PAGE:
Why quant?

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Quantitative managers have a unique value proposition to investors. They have a clear competitive edge in the areas of return, risk as well as liquidity.

At the heart of quantitative investing lies rigorous analytical discipline which subjects large financial data sets to the objective approach of mathematical analysis. The goal is to develop scientifically sound computer-based models that produce risk and return forecasts.

Based on these, portfolios that generate attractive risk-adjusted returns are constructed.

"Our goal is to develop scientifically sound computer-based models that produce risk and return forecasts."

Daniel Schild, Head of Computation

   

Return

The fundamental law of active management has taught us that achieving high risk-adjusted returns is a function of skill, the number of independent investment decisions taken, and the translation of these insights into efficient portfolio implementation. Quantitative investing excels at all three.

Resorting to computer-based algorithms, quantitative managers are able to harness immense data volumes and cover vast amounts of securities. This generates a large and strongly diversified number of high-quality actionable investment insights. These are fed into a rules-based portfolio construction process. Due to the sheer amount of securities covered, quant investing achieves rare levels of portfolio diversification. In addition, behavioral biases of traders are kept at bay. In moments of crises, human emotions are difficult to control and might trigger rash trading decisions which may result in inefficient capital allocations at the most critical moments.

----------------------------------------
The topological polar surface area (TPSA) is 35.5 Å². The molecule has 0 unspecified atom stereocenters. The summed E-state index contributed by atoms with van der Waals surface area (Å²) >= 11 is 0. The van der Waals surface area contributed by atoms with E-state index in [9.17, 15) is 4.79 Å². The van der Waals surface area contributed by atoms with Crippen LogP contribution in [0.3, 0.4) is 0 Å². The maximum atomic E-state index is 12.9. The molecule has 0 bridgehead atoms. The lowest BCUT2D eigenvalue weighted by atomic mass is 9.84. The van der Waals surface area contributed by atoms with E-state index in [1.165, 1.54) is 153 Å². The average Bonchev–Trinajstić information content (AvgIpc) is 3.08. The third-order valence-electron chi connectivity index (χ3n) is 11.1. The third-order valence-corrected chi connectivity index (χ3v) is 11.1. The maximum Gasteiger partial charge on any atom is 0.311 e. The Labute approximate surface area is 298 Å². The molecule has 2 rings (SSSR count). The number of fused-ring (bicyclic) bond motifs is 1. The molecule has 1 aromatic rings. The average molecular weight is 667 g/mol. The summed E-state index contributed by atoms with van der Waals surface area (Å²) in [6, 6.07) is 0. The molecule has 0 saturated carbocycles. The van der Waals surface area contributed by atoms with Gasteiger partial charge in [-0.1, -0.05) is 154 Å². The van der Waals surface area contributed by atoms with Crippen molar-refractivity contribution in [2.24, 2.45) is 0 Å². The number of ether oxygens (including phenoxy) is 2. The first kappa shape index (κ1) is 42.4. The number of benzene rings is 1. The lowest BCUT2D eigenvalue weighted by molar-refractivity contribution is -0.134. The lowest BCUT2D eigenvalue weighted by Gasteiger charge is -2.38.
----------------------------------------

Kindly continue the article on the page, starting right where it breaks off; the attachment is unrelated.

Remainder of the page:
With quantitative investment strategies, human intelligence is essentially codified into a set of algorithmic rules. These produce returns that are replicable across multiple datasets and scenarios. Therefore, they are transferable from one person to another. Ultimately, this removes key man risk from the investment and portfolio management process.

   

Risk

Quant managers have a firm grip on risk management which is a core quantitative discipline. Investment risk is captured by abstract measures such as standard deviation, value at risk, and expected shortfall. These are inherently quantitative concepts that are clearly measurable and controllable. As such, they lend themselves to rules-based implementation mechanisms.

Quantitative investment tools keep these measures within clearly defined bounds without relying on a separate risk-management function. Moreover, the question of what to do when the market goes down and volatility goes up can largely be automated by using intelligent and agile algorithms that monitor the portfolio in real time. More importantly, quantitative analysis has the ability of separating well-rewarded sources of risk from unrewarded ones. Thereby, they steer clear of the pitfalls of risk exposures that carry no, or only limited, economic pay-off potential.

Lastly, this dissecting quality of quantitative precision comes in handy when striving for transparency in the investment process. Investment strategies implemented by computerized algorithms offer strong look-through qualities by allowing the investor to drill down into his or her portfolio’s mechanisms and exposures.

   

Liquidity

Big numbers are the quants’ home turf as they exclusively operate in highly liquid markets of great depth. These markets are characterized by factors such as a high number of market participants willing to trade, reduced market impact of trades placed and low transaction costs.

The investor welcomes these features as they allow him to remain agile and able to exit and enter into positions in a changing market environment. In addition, liquid strategies have high capacity. Strategy capacity is determined by how much capital a strategy can deploy before bringing down performance.

Computer-empowered quant strategies cover immense universes and invest at quick intervals. Therefore, they are remarkably scalable across markets and various time frames. This combination ensures that the effect of diminishing returns sets in later.